Special Issue "Microbial Polysaccharides: Applications and Potentialities"

A special issue of Polymers (ISSN 2073-4360). This special issue belongs to the section "Biomacromolecules, Biobased and Biodegradable Polymers".

Deadline for manuscript submissions: closed (20 October 2019) | Viewed by 1039

Special Issue Editor

Dr. Isabel Coelhoso
E-Mail Website
Guest Editor
Department of Chemistry, Universidade Nova de Lisboa, 2829-516 Caparica, Portugal
Interests: design of biopolymer membranes for biotechnology applications; biodegradable polymers and nanocomposites for food packaging
Special Issues, Collections and Topics in MDPI journals

Special Issue Information

Dear Colleagues,

Polysaccharides are the most abundant macromolecules in the biosphere. They are the main structural elements of plants (e.g., cellulose) and animals (e.g., chitin) and have an important role in plant energy storage (e.g., starch).

A high variety of polysaccharides and their derivatives have been used in food, cosmetic, medical and pharmaceutical applications. However, several polysaccharides with new or improved properties (pullulan, levan, curdlan, hyaluronan, gellan gum, xanthan gum, bacterial cellulose or bacterial alginates) can be produced by microorganisms (yeast, fungus or bacteria).

Due to their new or improved properties, microbial polysaccharides can replace plant, algae, and animal products, either in traditional or new applications. The main constraint to their wider use is their production costs that are still higher than those of other natural and synthetic polymers.

This issue aims to give an overview on the applications and potential uses of microbial polysaccharides in food, medical, pharmaceutical and cosmetic applications.

Prof. Isabel Coelhoso
Guest Editor

Manuscript Submission Information

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Please visit the Instructions for Authors page before submitting a manuscript. The Article Processing Charge (APC) for publication in this open access journal is 2400 CHF (Swiss Francs). Submitted papers should be well formatted and use good English. Authors may use MDPI's English editing service prior to publication or during author revisions.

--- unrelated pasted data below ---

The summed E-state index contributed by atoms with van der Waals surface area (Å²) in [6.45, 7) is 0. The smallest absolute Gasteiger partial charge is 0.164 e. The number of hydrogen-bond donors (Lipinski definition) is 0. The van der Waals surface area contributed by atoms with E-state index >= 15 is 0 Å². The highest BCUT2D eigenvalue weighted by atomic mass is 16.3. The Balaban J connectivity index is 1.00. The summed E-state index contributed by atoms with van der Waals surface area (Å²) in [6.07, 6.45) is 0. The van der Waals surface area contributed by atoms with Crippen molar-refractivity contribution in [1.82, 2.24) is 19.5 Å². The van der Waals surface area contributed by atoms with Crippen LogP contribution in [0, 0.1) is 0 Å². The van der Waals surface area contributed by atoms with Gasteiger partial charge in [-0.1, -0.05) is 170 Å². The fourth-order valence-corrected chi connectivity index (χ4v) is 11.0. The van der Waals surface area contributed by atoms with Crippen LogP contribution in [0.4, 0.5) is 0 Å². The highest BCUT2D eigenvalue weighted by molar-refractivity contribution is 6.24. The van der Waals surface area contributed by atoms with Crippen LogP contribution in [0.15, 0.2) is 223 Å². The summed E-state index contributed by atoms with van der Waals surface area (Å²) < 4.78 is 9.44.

Keywords

  • microbial polysaccharides
  • pullulan
  • hyaluronan
  • xanthan gum
  • bacterial cellulose
  • bacterial alginate
  • food applications
  • medical and pharmaceutical applications
  • cosmetic applications

Published Papers (1 paper)

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Research

Article
Initial Analysis on the Characteristics and Synthesis of Exopolysaccharides from Sclerotium rolfsii with Different Sugars as Carbon Sources
Polymers 2020, 12(2), 348; https://doi.org/10.3390/polym12020348 - 05 Feb 2020
Cited by 4 | Viewed by 858
Abstract
Scleroglucan is widely used in the food and chemical industries because of its good rheological property, stability, and emulsification activity. To investigate the influence of different carbon sources on the properties and synthesis of exopolysaccharides (EPS), the three EPSs (GEPS, glucose was used [...] Read more.
Scleroglucan is widely used in the food and chemical industries because of its good rheological property, stability, and emulsification activity. To investigate the influence of different carbon sources on the properties and synthesis of exopolysaccharides (EPS), the three EPSs (GEPS, glucose was used as the carbon source; LEPS, lactose was used as the carbon source; and SEPS, sucrose was used as the carbon source) were determined, respectively. It was found that the yield and viscosity of exopolysaccharides were different. When sucrose and glucose were used as the carbon sources, the viscosity and yield of EPS were both higher than lactose. The scanning electron microscopy (SEM) images showed that the three EPSs had different morphologies, but the monosaccharide analysis showed that they were all composed of glucose units. Fourier transform infrared spectroscopy (FT-IR) proved that there were no additional substituents for the three EPSs. Furthermore, the high performance liquid chromatography (HPLC) results showed that SEPS and LEPS had two fractions. Through the analysis of proteomics data, there were few differences in the metabolic pathways between GEPS and SEPS, but a significant difference between LEPS and SEPS. Our study provides a theoretical basis and reference for understanding the biosynthesis of exopolysaccharides and the development of different types of EPS products. Full article
(This article belongs to the Special Issue Microbial Polysaccharides: Applications and Potentialities)
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